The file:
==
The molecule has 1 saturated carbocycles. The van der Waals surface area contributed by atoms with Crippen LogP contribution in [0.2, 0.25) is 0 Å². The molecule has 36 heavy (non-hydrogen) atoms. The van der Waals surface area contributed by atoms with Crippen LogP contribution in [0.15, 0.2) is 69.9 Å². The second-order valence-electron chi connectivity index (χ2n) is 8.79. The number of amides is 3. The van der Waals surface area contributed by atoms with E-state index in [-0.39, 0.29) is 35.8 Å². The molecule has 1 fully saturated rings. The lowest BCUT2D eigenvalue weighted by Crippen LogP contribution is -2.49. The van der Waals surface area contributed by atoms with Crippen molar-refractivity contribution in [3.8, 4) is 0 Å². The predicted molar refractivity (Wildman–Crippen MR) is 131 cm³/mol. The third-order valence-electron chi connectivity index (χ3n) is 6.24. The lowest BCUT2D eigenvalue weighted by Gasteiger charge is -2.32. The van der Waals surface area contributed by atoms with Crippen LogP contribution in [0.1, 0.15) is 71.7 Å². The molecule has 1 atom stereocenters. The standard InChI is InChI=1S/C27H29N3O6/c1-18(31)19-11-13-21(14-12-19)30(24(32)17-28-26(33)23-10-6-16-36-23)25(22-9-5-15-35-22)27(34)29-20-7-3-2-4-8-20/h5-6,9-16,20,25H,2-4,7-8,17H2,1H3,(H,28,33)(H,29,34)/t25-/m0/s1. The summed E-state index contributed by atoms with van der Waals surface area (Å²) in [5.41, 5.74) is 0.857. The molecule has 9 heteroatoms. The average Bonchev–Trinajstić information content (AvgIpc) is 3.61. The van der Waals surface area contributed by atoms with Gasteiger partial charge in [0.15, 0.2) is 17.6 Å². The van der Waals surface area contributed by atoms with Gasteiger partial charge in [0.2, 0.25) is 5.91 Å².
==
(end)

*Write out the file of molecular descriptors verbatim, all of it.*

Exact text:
The molecule has 1 saturated carbocycles. The van der Waals surface area contributed by atoms with Crippen LogP contribution in [0.2, 0.25) is 0 Å². The molecule has 36 heavy (non-hydrogen) atoms. The van der Waals surface area contributed by atoms with Crippen LogP contribution in [0.15, 0.2) is 69.9 Å². The second-order valence-electron chi connectivity index (χ2n) is 8.79. The number of amides is 3. The van der Waals surface area contributed by atoms with E-state index in [-0.39, 0.29) is 35.8 Å². The molecule has 1 fully saturated rings. The lowest BCUT2D eigenvalue weighted by Crippen LogP contribution is -2.49. The van der Waals surface area contributed by atoms with Crippen molar-refractivity contribution in [3.8, 4) is 0 Å². The predicted molar refractivity (Wildman–Crippen MR) is 131 cm³/mol. The third-order valence-electron chi connectivity index (χ3n) is 6.24. The lowest BCUT2D eigenvalue weighted by Gasteiger charge is -2.32. The van der Waals surface area contributed by atoms with Crippen LogP contribution in [0.1, 0.15) is 71.7 Å². The molecule has 1 atom stereocenters. The standard InChI is InChI=1S/C27H29N3O6/c1-18(31)19-11-13-21(14-12-19)30(24(32)17-28-26(33)23-10-6-16-36-23)25(22-9-5-15-35-22)27(34)29-20-7-3-2-4-8-20/h5-6,9-16,20,25H,2-4,7-8,17H2,1H3,(H,28,33)(H,29,34)/t25-/m0/s1. The summed E-state index contributed by atoms with van der Waals surface area (Å²) in [5.41, 5.74) is 0.857. The molecule has 9 heteroatoms. The average Bonchev–Trinajstić information content (AvgIpc) is 3.61. The van der Waals surface area contributed by atoms with Gasteiger partial charge in [0.15, 0.2) is 17.6 Å². The van der Waals surface area contributed by atoms with Gasteiger partial charge in [0.2, 0.25) is 5.91 Å².